Wednesday, August 17, 2016

What's Your Life as a Writer Like?

Today I'm delighted to welcome Charles Salter back to my blog. His Secret of Bald Rock Island has already been followed by Charlotte and the Mysterious Vanishing Place, and I'm still wondering about vanishing time as I realize I've not yet read either book, despite having interviewed Charles on my blog back in June (http://sheiladeeth.blogspot.com/2016/06/do-kids-know-how-to-kare.html) But I will read them, and I'm looking forward to them. I love middle grade fiction, and I love fiction that allows itself to have meaning, not just excitement. Soon I'll read How Three Brothers Saved the Navy (coming soon) as well! Meanwhile, welcome, Charles, to my blog, and please accept my sincere apologies for being so slow to read and review. My life as a writer (blogger, editor, reader, and book reviewer) is ever more frantic and frayed, but what about yours?

My Life as a Writer

ByCharles A. Salter


            Growing up as I did in a writing family, I suppose it was inevitable that I would want to become a writer myself.  My earliest memories include Dad pounding away at his Olivetti portable typewriter for hours at a time, producing copious numbers of poems, short stories, novels, nonfiction articles, stage plays, and various autobiographical journals over his entire life. 
            When we moved to Covington, Louisiana, my father joined the local writers’ group and closely befriended its most illustrious member—Walker Percy, who not long after that won the National Book Award in 1962 for THE MOVIEGOER. Even after achieving his own fame, Percy still tried to help my dad and others with their writing.
            In this environment I wrote my own first illustrated children’s book at the age of 8, a family newspaper by the age of 9, several short stories and mini-plays (which I, along with a younger brother and sister) produced for our parents’ enjoyment between age 10 and 15.  That summer of my 15th year my brother and I started writing film scripts and produced a number of these with family, friends, and neighbors serving as cast members.  By age 16, I had finished my first novel, though it is important to realize none of the above were formally published or reached more than a local audience.
            Not long after college, however, I began to write professionally and for regular publication.  I first achieved success in nonfiction, publishing hundreds of articles in journals, magazines, and syndicated newspapers.  I also published some textbooks, reference books, and general nonfiction books, including a series of teen nutrition books which became very popular in school libraries and won awards.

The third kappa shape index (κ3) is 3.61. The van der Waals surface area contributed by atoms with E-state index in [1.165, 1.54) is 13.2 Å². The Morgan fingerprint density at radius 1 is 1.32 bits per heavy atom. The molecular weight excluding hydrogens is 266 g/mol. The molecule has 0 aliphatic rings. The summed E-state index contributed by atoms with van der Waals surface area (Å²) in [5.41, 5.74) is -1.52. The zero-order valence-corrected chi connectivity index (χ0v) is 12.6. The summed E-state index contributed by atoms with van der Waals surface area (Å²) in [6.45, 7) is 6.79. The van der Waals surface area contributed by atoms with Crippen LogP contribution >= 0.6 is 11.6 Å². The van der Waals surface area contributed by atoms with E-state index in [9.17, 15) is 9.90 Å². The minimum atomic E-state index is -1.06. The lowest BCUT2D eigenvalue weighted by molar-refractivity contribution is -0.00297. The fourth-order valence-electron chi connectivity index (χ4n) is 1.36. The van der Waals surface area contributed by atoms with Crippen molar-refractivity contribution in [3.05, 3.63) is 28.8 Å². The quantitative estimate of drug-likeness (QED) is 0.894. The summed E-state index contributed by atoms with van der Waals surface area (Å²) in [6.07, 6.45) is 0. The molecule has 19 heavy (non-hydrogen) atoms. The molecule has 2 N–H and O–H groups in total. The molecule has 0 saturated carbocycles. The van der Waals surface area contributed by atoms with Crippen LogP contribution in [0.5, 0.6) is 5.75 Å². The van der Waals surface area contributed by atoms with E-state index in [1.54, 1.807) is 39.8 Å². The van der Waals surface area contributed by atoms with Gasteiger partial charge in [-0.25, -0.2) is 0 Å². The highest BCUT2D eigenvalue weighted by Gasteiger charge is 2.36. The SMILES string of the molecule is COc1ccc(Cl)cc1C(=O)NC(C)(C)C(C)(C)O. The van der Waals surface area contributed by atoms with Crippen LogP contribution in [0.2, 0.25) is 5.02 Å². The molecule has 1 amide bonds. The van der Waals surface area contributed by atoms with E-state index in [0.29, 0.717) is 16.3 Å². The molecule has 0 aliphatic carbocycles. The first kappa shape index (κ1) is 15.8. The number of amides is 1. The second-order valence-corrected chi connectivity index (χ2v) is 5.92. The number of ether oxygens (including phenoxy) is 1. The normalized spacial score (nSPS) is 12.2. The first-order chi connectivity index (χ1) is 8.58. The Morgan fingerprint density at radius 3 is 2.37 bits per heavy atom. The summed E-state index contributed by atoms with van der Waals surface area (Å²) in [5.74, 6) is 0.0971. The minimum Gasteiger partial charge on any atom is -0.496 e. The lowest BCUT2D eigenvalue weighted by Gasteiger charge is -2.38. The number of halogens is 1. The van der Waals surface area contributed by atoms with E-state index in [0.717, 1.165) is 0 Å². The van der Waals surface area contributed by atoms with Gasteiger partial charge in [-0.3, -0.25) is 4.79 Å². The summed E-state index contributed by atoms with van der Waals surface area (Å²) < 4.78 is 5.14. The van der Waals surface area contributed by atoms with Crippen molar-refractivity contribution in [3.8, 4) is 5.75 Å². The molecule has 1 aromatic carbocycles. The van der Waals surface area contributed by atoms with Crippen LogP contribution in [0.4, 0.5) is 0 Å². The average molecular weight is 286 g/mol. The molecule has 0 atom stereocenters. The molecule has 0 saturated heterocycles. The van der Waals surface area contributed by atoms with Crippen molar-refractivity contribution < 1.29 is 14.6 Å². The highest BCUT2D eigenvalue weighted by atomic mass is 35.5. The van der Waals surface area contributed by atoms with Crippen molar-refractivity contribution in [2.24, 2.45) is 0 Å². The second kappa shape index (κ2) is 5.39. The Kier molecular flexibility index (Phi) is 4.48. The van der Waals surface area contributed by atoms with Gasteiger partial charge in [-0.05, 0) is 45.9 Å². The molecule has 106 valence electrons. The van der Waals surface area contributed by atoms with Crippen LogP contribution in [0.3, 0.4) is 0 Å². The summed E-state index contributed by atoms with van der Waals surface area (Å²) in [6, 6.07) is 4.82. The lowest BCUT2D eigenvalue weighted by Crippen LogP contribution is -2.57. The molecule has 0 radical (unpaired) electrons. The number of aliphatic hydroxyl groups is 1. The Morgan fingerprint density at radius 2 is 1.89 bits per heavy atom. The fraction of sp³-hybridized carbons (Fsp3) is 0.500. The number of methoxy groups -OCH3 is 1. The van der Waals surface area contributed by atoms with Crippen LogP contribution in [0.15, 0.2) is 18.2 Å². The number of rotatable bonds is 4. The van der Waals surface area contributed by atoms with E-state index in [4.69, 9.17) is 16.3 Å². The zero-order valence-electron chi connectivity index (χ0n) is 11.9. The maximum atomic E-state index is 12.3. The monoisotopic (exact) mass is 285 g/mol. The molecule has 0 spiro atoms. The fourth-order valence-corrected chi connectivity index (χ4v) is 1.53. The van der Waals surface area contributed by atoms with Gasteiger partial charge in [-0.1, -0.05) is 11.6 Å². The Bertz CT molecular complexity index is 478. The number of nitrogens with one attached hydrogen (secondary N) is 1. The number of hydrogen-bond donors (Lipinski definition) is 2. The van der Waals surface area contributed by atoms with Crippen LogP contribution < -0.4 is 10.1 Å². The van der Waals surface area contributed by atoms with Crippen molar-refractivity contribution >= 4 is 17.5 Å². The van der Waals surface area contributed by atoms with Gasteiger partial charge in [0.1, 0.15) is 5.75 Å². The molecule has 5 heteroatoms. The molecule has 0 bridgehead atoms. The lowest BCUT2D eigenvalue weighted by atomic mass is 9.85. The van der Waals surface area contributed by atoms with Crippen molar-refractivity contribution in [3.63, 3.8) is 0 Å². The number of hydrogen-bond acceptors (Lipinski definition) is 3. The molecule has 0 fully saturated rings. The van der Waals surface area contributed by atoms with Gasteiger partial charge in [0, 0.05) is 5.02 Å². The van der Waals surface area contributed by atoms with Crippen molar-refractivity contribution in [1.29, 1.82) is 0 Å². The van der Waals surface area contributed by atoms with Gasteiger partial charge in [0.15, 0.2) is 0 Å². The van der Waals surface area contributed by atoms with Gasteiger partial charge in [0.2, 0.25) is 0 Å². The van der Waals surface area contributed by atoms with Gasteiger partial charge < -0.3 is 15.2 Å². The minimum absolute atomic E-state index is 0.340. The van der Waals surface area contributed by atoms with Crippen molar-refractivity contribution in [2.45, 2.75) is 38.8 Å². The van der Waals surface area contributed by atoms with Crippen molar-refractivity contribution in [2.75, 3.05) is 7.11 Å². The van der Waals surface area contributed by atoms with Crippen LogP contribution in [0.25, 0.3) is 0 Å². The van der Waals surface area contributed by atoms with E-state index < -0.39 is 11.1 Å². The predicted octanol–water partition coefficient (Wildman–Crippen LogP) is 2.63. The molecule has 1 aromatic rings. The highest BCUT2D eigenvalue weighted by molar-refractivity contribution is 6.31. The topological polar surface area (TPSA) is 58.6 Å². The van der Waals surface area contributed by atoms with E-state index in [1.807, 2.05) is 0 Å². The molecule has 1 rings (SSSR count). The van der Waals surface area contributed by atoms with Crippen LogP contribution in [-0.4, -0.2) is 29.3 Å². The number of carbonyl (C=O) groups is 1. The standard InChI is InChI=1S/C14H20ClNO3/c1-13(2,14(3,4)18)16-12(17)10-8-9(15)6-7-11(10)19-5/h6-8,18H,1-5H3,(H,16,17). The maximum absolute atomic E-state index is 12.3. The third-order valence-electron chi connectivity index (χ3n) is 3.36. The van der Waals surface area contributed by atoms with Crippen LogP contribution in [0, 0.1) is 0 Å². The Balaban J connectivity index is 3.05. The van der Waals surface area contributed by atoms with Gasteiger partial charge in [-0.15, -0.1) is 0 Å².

In more recent years, my attention has turned to fiction, first in a series of adult novels which won several awards, and currently in a series of middle grade novels called THE KARE KIDS ADVENTURES.  There are four books in this new series so far, two in print as I write this and two more scheduled to be published by the end of summer, 2016.
            I am writing this new series in reaction to what I see as unhealthy trends in society that inhibit kids from growing independent and responsible.  The 9 to 12-year-old characters in my books can’t rely on magic or super-powers to solve their problems.  And these kids really care, not just as an attitude only, but one they translate into real action to help family, friends, animals, and the environment.  I want readers to glimpse how they can find the hero inside each of them, too, using their independence and sense of responsibility to make the world a better place.


Book #1 of THE KARE KIDS ADVENTURES is “The Secret of Bald Rock Island.” In it, 10-year-old Kelcie decides to solve the mystery of what happened to her missing fisherman father years ago AND what the mysterious creature on her island might be.  It has gotten several excellent reviews:

            Book #2 is “Charlotte and the Mysterious Vanishing Place.”  In it, 9-year-old Charlotte seeks to rescue puppies trapped in a sinkhole rapidly forming in the woods behind her home.

           Please be looking for #3 in August (“How Three Brothers Saved the Navy”) and #4 in September (“The Travel Twins and the Lost Secret of the Vikings”)!




5 comments:

Charles Salter said...

Sheila, thanks for having me back on your blog! And I am very pleased by all your kind comments. Modern life is certainly very busy for all of us, but I hope you get the chance to catch up and relax a little, too! My best wishes to you and all your readers--Charles Salter.

Sheila Deeth said...

Thank you for your good wishes, Charles, and for your good books. My pleasure to host you here.

Jeff Salter said...

This is a terrific series for kids from about 3rd or 4th grade on up through middle school perhaps. As a librarian for nearly 30 years, I know there was a shortage of quality reading material for this age group and I would have gobbled up a series like the Kare Kids.
The fact that the author is my brother is not the factor here, because I selected books in that grade level for a few years and I know what I'm talking about.
As far as growing up where we did, and in the cultural / literary atmosphere in which we did --- we were fortunate beyond belief. We were raised on fine art, classical music, and excellent literature. Yet we also embraced Mad Magazine, comic books, rock 'n roll, and the Hardy Boys. The best of everything.

Sheila Deeth said...

That does indeed sound like the best of everything and makes me all the more eager to read.

Jeff Salter said...

I forgot to mention our favorite: (from Disney) Carl Barks' Uncle Scrooge adventure stories